BHA has been distributing cash grants of $400 to those in the larger community who lost their jobs due to the Covid-19 pandemic. “Within minutes of launching, donations came pouring in,” Worth said, to the tune of $53,713, twice what BHA anticipated.

Other topics discussed at the meeting included Tree Pit Project, the upcoming Easter Egg Parade, Design Showhouse 2022, and a live, in-person party on the Promenade planned for this fall.

Becky Carpenter, Community Service Award winner. Photo: Screenshot from BHA

Community Service Awards

“We’re so appreciative of the fact that we live in a community where people help each other,” WNET host Tom Stewart said. This year’s award winners included: the Arab-American Family Support Center (AAFSC), Becky Carpenter, Peter Kendall Clark, and Martin Schneider.

– AAFSC took on the project of distributing the Brooklyn Heights Together funds and asked for no administrative fee or other compensation.

– Opera singer Peter Kendall Clark has performed more than 150 free concerts on the sidewalk in front of his building since the pandemic began, brightening the mood of locals and those who have traveled to see him.

– BHA member Becky Carpenter volunteered her professional design talent to the many BHA projects and neighborhood signage.

– Martin Schneider, who recently died, was a leading voice, along with Otis Pearsall, in an effort to head off Robert Moses’ project in the 1960s to replace blocks of individual homes along what is now Cadman Plaza West with a solid wall of housing units running from Middagh Street to Clark Street.

Eight candidates in the race to represent District 33 in the City Council were featured in a forum during BHA’s annual meeting. Photo: Screengshot from BHA

33rd District Candidates

Brooklyn Heights residents heard pitches from eight candidates running to replace term-limited City Council member Stephen Levin, and had a chance to ask questions. The candidates included: Elizabeth Adams, Victoria Cambranes, Sabrina Gates, Toba Potosky, Lincoln Restler, Stu Sherman, Benjamin Solotaire and April Somboun.

The meeting video remains online as a valuable resource for voters to consult before the election.


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2 Comments

  1. Andrew Porter

    Excellent report as always, Ms. Frost!

    I noted that at least one of the City Council candidates seemed unaware that Brooklyn Heights is Landmarked, which made for uncomfortable hearing when the discussion included upzoning, and replacement of lowrise houses by highrise housing.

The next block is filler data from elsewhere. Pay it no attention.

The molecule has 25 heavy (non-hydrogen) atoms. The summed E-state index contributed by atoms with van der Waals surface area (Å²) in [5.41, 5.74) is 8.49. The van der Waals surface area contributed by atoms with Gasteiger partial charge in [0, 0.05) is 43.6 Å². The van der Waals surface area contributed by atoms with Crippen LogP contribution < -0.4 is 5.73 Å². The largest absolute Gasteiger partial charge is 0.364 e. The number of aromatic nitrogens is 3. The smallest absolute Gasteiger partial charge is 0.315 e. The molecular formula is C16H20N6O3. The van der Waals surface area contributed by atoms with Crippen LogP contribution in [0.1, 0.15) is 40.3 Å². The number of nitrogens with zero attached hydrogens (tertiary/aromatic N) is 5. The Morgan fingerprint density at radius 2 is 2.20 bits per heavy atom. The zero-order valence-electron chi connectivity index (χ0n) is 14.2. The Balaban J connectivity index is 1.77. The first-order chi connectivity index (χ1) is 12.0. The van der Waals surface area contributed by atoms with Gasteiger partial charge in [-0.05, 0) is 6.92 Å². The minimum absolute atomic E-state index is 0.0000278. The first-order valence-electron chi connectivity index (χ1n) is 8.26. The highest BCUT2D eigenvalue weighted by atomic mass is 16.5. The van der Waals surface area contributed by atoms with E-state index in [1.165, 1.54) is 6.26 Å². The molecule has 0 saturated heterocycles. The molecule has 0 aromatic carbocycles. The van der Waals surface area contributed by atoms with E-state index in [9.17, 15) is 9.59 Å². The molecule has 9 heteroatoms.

2. Mike Suko

    Seems to me – especially with the benefit of hindsight – that they should have split this into 2 meetings. I loved both halves, but it’s typical of BHA-mypopia that “the nanny will put the kids to bed tonight, so a long meeting is no problem.”

    The Community Service portion was DIVINE, but then there was just plain wrong-headedness when it comes to the BQE and Montague Street. On the former, “coalitions” are fine, but not when they dilute what should be a focus on “ground zero.” And looking to NY State to do the right thing by Brooklyn Heights is nothing short of insane.

    As for Montague, the BHA got to first base – “Let’s shine a light on the problem.” That’s simply not enough. Publish asking rents – if that shames or wakes up this or that landlord, that’s a good thing. (Or is the BHA too much in bed with them & realtors?) Not seizing upon the missing “connector” from the foot of Montague to BBP is proof that they still can’t think even the tiniest bit “out of the box” or they simply have too many conflicts of interest. They’ve had trouble forever serving apt. owners/renters even half as well as brownstone owners.

    I can’t think of a better use for BHA funds than the charitable ones they opted for this past year…. But maybe they SHOULD be morphing into a smaller, targeted version of “Partnership for the City of NY.” A clear – and widely supported – objective – a community bookstore, say, could become a reality if the BHA put some community money into it. Yes, it’s tricky to support a particular retailer, but the BHA is uniquely positioned – lots of smart people, lots of deep pocketed members – to make it happen if it cleared away some of its cobwebs.